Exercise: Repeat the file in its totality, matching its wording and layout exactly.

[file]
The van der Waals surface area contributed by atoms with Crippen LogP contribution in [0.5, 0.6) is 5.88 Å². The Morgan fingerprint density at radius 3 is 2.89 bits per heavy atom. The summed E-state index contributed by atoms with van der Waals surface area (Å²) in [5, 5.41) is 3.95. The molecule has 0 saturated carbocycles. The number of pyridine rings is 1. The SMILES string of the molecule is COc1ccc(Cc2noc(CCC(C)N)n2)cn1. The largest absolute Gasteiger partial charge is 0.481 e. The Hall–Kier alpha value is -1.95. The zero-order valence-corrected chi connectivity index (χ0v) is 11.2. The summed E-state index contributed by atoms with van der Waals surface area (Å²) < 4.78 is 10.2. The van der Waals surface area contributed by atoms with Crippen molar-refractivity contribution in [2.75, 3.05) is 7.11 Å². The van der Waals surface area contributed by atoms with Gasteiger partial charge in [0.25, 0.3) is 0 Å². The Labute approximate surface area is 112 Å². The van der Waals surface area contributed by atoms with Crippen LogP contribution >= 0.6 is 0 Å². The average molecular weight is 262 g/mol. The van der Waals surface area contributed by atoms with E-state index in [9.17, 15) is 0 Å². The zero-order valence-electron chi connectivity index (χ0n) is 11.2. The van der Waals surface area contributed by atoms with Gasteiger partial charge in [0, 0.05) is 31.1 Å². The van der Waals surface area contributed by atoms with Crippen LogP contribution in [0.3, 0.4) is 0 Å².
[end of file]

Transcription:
The van der Waals surface area contributed by atoms with Crippen LogP contribution in [0.5, 0.6) is 5.88 Å². The Morgan fingerprint density at radius 3 is 2.89 bits per heavy atom. The summed E-state index contributed by atoms with van der Waals surface area (Å²) in [5, 5.41) is 3.95. The molecule has 0 saturated carbocycles. The number of pyridine rings is 1. The SMILES string of the molecule is COc1ccc(Cc2noc(CCC(C)N)n2)cn1. The largest absolute Gasteiger partial charge is 0.481 e. The Hall–Kier alpha value is -1.95. The zero-order valence-corrected chi connectivity index (χ0v) is 11.2. The summed E-state index contributed by atoms with van der Waals surface area (Å²) < 4.78 is 10.2. The van der Waals surface area contributed by atoms with Crippen molar-refractivity contribution in [2.75, 3.05) is 7.11 Å². The van der Waals surface area contributed by atoms with Gasteiger partial charge in [0.25, 0.3) is 0 Å². The Labute approximate surface area is 112 Å². The van der Waals surface area contributed by atoms with Crippen LogP contribution >= 0.6 is 0 Å². The average molecular weight is 262 g/mol. The van der Waals surface area contributed by atoms with E-state index in [9.17, 15) is 0 Å². The zero-order valence-electron chi connectivity index (χ0n) is 11.2. The van der Waals surface area contributed by atoms with Gasteiger partial charge in [0, 0.05) is 31.1 Å². The van der Waals surface area contributed by atoms with Crippen LogP contribution in [0.3, 0.4) is 0 Å².